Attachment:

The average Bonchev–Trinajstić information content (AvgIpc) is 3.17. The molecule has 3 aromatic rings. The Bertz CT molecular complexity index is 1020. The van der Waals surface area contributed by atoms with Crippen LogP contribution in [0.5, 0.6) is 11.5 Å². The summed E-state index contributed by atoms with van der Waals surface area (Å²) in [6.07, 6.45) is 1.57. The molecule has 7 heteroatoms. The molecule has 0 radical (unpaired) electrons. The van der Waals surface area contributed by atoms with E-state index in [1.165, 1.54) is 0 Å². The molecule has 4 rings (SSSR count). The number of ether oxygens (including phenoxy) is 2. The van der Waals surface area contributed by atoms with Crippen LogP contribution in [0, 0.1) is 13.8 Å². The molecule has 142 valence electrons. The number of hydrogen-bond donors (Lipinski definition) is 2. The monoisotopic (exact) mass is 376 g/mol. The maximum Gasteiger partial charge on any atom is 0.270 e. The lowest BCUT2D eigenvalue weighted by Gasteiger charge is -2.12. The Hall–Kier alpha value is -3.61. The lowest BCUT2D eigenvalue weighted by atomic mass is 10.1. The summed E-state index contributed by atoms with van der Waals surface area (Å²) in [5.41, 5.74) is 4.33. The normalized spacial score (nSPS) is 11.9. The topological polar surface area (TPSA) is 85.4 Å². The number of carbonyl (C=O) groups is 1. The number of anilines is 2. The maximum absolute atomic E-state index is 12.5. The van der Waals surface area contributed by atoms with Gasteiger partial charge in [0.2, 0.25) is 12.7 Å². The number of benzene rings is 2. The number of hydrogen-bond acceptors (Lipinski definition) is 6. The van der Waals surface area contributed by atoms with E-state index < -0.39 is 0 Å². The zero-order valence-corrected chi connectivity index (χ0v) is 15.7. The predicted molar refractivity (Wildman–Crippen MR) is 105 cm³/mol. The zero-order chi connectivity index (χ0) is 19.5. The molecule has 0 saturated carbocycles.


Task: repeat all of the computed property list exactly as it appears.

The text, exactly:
The average Bonchev–Trinajstić information content (AvgIpc) is 3.17. The molecule has 3 aromatic rings. The Bertz CT molecular complexity index is 1020. The van der Waals surface area contributed by atoms with Crippen LogP contribution in [0.5, 0.6) is 11.5 Å². The summed E-state index contributed by atoms with van der Waals surface area (Å²) in [6.07, 6.45) is 1.57. The molecule has 7 heteroatoms. The molecule has 0 radical (unpaired) electrons. The van der Waals surface area contributed by atoms with E-state index in [1.165, 1.54) is 0 Å². The molecule has 4 rings (SSSR count). The number of ether oxygens (including phenoxy) is 2. The van der Waals surface area contributed by atoms with Crippen LogP contribution in [0, 0.1) is 13.8 Å². The molecule has 142 valence electrons. The number of hydrogen-bond donors (Lipinski definition) is 2. The monoisotopic (exact) mass is 376 g/mol. The maximum Gasteiger partial charge on any atom is 0.270 e. The lowest BCUT2D eigenvalue weighted by Gasteiger charge is -2.12. The Hall–Kier alpha value is -3.61. The lowest BCUT2D eigenvalue weighted by atomic mass is 10.1. The summed E-state index contributed by atoms with van der Waals surface area (Å²) in [5.41, 5.74) is 4.33. The normalized spacial score (nSPS) is 11.9. The topological polar surface area (TPSA) is 85.4 Å². The number of carbonyl (C=O) groups is 1. The number of anilines is 2. The maximum absolute atomic E-state index is 12.5. The van der Waals surface area contributed by atoms with Gasteiger partial charge in [0.2, 0.25) is 12.7 Å². The number of benzene rings is 2. The number of hydrogen-bond acceptors (Lipinski definition) is 6. The van der Waals surface area contributed by atoms with E-state index < -0.39 is 0 Å². The zero-order valence-corrected chi connectivity index (χ0v) is 15.7. The predicted molar refractivity (Wildman–Crippen MR) is 105 cm³/mol. The zero-order chi connectivity index (χ0) is 19.5. The molecule has 0 saturated carbocycles.